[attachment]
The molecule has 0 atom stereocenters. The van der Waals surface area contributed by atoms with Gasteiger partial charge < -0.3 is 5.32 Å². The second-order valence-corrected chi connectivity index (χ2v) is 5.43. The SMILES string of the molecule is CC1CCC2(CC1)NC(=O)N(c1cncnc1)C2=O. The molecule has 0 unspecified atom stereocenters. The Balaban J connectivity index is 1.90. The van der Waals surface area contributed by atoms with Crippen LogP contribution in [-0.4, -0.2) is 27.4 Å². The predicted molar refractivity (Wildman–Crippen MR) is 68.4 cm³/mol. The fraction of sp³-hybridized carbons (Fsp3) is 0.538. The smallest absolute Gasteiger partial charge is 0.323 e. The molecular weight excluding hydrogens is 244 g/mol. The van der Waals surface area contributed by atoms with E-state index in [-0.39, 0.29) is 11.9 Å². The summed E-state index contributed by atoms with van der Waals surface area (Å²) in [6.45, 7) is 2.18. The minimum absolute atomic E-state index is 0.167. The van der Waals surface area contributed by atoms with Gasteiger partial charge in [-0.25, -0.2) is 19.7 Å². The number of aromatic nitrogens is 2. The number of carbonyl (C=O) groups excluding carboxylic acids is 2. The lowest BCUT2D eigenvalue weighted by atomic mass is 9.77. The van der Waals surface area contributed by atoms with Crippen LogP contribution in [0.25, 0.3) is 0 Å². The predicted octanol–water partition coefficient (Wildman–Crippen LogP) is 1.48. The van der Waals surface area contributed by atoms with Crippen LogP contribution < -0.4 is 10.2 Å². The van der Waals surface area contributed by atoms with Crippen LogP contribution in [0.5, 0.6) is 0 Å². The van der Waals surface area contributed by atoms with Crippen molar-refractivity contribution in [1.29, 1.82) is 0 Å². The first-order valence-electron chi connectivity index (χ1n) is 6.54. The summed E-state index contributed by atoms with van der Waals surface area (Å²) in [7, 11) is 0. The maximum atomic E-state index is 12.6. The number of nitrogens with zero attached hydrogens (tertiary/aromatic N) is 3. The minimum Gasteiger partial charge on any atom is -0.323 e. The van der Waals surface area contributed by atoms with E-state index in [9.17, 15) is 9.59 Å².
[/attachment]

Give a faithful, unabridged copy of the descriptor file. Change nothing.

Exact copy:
The molecule has 0 atom stereocenters. The van der Waals surface area contributed by atoms with Gasteiger partial charge < -0.3 is 5.32 Å². The second-order valence-corrected chi connectivity index (χ2v) is 5.43. The SMILES string of the molecule is CC1CCC2(CC1)NC(=O)N(c1cncnc1)C2=O. The molecule has 0 unspecified atom stereocenters. The Balaban J connectivity index is 1.90. The van der Waals surface area contributed by atoms with Crippen LogP contribution in [-0.4, -0.2) is 27.4 Å². The predicted molar refractivity (Wildman–Crippen MR) is 68.4 cm³/mol. The fraction of sp³-hybridized carbons (Fsp3) is 0.538. The smallest absolute Gasteiger partial charge is 0.323 e. The molecular weight excluding hydrogens is 244 g/mol. The van der Waals surface area contributed by atoms with E-state index in [-0.39, 0.29) is 11.9 Å². The summed E-state index contributed by atoms with van der Waals surface area (Å²) in [6.45, 7) is 2.18. The minimum absolute atomic E-state index is 0.167. The van der Waals surface area contributed by atoms with Gasteiger partial charge in [-0.25, -0.2) is 19.7 Å². The number of aromatic nitrogens is 2. The number of carbonyl (C=O) groups excluding carboxylic acids is 2. The lowest BCUT2D eigenvalue weighted by atomic mass is 9.77. The van der Waals surface area contributed by atoms with Crippen LogP contribution in [0.25, 0.3) is 0 Å². The predicted octanol–water partition coefficient (Wildman–Crippen LogP) is 1.48. The van der Waals surface area contributed by atoms with Crippen LogP contribution < -0.4 is 10.2 Å². The van der Waals surface area contributed by atoms with Crippen LogP contribution in [0.5, 0.6) is 0 Å². The van der Waals surface area contributed by atoms with Crippen molar-refractivity contribution in [1.29, 1.82) is 0 Å². The first-order valence-electron chi connectivity index (χ1n) is 6.54. The summed E-state index contributed by atoms with van der Waals surface area (Å²) in [7, 11) is 0. The maximum atomic E-state index is 12.6. The number of nitrogens with zero attached hydrogens (tertiary/aromatic N) is 3. The minimum Gasteiger partial charge on any atom is -0.323 e. The van der Waals surface area contributed by atoms with E-state index in [9.17, 15) is 9.59 Å².